To the scientific mind, it is easy to see a natural, geological formation when looking at the “Ararat Anomaly” on Turkey’s Mt. Ararat: a lava flow, or perhaps some sort of rock dome. But it is undeniable, at least for the layman, that the shape suggests a ship underneath the ice and snow (albeit one of modern design with tapered bow and stern, not the rectangular barge shape often ascribed to Noah’s Ark).
The myths and legends — or the facts, if you’re a believer in the Qur’an or the Bible’s Old Testament — surrounding Noah’s Ark have persisted for thousands of years. The debate has raged nearly that long about the existence of the Ark, the location and identification of Mt. Ararat, and even whether or not the Ark landed on that particular mountain.
There have been a number of expeditions to Mt. Ararat over the centuries, but many have run afoul of the weather, the geology, and the political and religious intrigues of the region — the area of the Anomaly itself has never been explored on foot. That’s why the Anomaly’s history dates only to 1949, when a U.S. Air Force reconnaissance plane took photos of the area from a mile away and an altitude of 14,000 feet, capturing a large, linear shape protruding from a glacial ice cap at the southwest edge of the western plateau of Mt. Ararat. Defense analysts determined that the object, whatever it was, had been partially exposed by an avalanche.
So perhaps it’s only fitting that GIS science and satellite technology have picked up the quest for Noah’s Ark. Military and spy satellite imagery and aerial photography — both official and declassified, as well as rumored and apocryphal — have fueled the search. But it is modern commercial imagery that is currently leading the way, thanks in large part to the efforts of researcher Porcher Taylor.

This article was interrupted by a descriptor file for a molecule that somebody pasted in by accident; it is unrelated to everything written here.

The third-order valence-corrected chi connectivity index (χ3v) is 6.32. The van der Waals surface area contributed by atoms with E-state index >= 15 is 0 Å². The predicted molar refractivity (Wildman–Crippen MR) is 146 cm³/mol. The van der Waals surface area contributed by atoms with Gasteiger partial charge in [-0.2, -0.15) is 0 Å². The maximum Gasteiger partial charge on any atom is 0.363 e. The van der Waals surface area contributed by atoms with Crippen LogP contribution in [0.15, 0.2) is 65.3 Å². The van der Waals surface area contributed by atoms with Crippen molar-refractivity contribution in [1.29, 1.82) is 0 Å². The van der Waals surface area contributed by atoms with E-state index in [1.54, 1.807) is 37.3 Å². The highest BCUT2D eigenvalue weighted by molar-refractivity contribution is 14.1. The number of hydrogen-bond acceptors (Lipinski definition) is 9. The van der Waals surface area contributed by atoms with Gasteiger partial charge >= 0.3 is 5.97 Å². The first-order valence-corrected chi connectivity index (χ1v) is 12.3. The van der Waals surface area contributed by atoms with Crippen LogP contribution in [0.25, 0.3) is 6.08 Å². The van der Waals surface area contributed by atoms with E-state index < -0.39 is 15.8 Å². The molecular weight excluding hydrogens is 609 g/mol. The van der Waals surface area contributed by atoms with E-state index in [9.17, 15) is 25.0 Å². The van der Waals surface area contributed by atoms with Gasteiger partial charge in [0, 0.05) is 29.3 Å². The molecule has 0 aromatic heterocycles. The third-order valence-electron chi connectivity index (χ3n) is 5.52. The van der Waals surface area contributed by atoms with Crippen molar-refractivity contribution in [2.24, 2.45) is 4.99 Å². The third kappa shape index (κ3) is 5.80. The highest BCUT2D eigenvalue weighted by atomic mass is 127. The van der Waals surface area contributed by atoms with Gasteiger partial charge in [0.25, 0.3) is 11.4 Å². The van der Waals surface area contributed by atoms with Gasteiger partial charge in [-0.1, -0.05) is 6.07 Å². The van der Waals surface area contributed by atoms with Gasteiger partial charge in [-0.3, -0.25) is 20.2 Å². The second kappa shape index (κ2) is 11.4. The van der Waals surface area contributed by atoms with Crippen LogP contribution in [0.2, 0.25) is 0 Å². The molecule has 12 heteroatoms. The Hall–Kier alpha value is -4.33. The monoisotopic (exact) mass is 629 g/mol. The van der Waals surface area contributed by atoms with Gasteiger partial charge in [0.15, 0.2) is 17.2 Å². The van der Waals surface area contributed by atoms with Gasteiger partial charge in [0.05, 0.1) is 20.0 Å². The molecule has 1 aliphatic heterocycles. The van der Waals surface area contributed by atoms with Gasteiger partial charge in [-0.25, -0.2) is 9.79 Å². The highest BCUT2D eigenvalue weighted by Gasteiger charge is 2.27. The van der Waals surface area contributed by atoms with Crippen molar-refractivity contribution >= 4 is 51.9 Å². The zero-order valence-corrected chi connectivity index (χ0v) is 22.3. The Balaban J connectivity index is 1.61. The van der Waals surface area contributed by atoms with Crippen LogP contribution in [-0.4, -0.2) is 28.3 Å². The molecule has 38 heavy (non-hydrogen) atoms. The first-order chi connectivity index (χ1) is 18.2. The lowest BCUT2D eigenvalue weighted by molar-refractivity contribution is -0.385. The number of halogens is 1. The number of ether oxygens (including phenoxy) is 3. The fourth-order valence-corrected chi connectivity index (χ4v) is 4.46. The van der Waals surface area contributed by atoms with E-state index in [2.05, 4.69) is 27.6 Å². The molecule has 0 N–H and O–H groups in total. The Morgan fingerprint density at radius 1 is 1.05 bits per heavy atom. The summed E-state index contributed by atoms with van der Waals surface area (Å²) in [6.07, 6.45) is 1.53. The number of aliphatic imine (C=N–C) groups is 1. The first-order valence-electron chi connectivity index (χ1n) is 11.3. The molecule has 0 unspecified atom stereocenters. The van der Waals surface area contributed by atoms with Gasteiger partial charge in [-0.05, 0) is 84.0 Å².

Commercial Birds Take Up Where Spy Sats Left Off
Taylor, an associate legal professor in the University of Richmond’s School of Continuing Studies, first documented his efforts for Geospatial Solutions in June 2006. For him, the search for the Ark is a hobby, albeit a serious one; he describes himself as “an armchair satellite archaeologist.”
He was driven at first by rumors of Corona satellite images of Ararat taken in 1974, and later by his work in the ’90s with George A. Carver Jr., a former CIA deputy for national intelligence. Their efforts lead to the declassification of the 1949 aerial photos of the anomaly. Although Taylor’s requests for the 1974 satellite images, among others, are still pending, commercial satellite imagery and GIS technology may make them moot, he said.
As Taylor relayed to Geospatial Solutions two and a half years ago, two commercial satellites — IKONOS and QuickBird — shed some light on the Ararat Anomaly, flying missions on his behalf. The images depicted an elongated, symmetrical structure approximately 1,015 feet in length, but image analyst Rod Franz was unable to detect anything hidden under the ice and snow.
In his latest attempt to find a conclusive answer, Taylor had the images analyzed by Christopher Barnes, an associate professor of digital signal processing at the Georgia Institute of Technology’s School of Electrical and Computer Engineering. Barnes recently finished a project for the U.S. National Geospatial-Intelligence Agency (NGA) on unsupervised image data mining — applications that autonomously detect, classify, and identify features, objects, and scenes in image data flows and archives. The underlying technology involves building a heterogeneous database of indexed, expertly analyzed images; the algorithm at the heart of Barnes’s technique queries that database based on pixel content. It is, in essence, image data mining.